Breast Feeding with Implants

With over half-a-million women worldwide receiving breast implants each year, the question of breastfeeding after surgery is a pertinent one. While the reasons behind seeking augmentation may differ from correcting deformities to responding to treatment after breast cancer, the most common motive continues to be for cosmetic purposes. With that said, when women who have undergone this procedure fall pregnant and start to prepare for the birth of their babies, they can experience anxiety about breastfeeding.

Giving baby the best start

“Approximately 80% of women who receive breast implants are under the age of 30, and so it stands to reason that there is a heightened concern about breastfeeding after cosmetic implants and whether it is safe for babies. The good news is that it is possible to breastfeed after surgery. Most women have at least some milk, and it is important to bear in mind that any breast milk that can be given to baby is incredibly important, boosting their immune system, brain and gut development,” explains Dr Rayne of the Netcare Breast Care Centre.

The science behind implants and breastfeeding

It is important to bear in mind that breast feeding does depend on adequate breast milk tissue. Women with small breast may worry that they would not have ‘enough breast’ to breastfeed. Studies have shown that the size of the breast is in no way related to the ability to breastfeed. In the case of a breast deformity corrected by implants, such as tuberous breasts or absent breasts (amastia), there is more difficulties. This is also true if breast tissue has been removed due to cancer or breast reduction.”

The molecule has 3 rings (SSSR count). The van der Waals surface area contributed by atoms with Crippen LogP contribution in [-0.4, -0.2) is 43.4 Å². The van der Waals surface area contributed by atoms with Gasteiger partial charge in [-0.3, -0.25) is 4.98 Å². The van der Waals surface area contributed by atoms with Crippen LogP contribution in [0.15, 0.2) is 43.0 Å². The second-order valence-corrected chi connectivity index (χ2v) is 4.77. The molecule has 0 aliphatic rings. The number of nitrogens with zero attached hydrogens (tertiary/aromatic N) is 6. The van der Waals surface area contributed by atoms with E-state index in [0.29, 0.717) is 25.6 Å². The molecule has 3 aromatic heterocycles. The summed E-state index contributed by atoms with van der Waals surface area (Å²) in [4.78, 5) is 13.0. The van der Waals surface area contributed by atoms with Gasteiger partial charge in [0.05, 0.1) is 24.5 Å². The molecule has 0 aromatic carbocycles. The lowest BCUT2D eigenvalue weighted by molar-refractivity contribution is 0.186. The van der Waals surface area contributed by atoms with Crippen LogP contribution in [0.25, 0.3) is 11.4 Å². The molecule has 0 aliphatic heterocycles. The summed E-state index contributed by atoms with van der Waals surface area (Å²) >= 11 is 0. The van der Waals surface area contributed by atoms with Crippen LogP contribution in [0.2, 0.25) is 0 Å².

The method used to place the implant, specifically the type of incision, does make a difference. In comparisons between women with and without implants, those who had had an incision around the nipple, as opposed to beneath the breast in the inframammary fold or armpit, were more likely to experience problems with breastfeeding. This is because the ducts which move milk to the nipple may have been cut, or the area is scarred. In addition, the nerve that gives feedback from the brain to make milk may be damaged, particularly if the cut is in the lower, outer quadrant.

Although moms will not know how good their milk supply will be, if sensation is felt in the nipple, the chances are higher that they will have a more complete supply.

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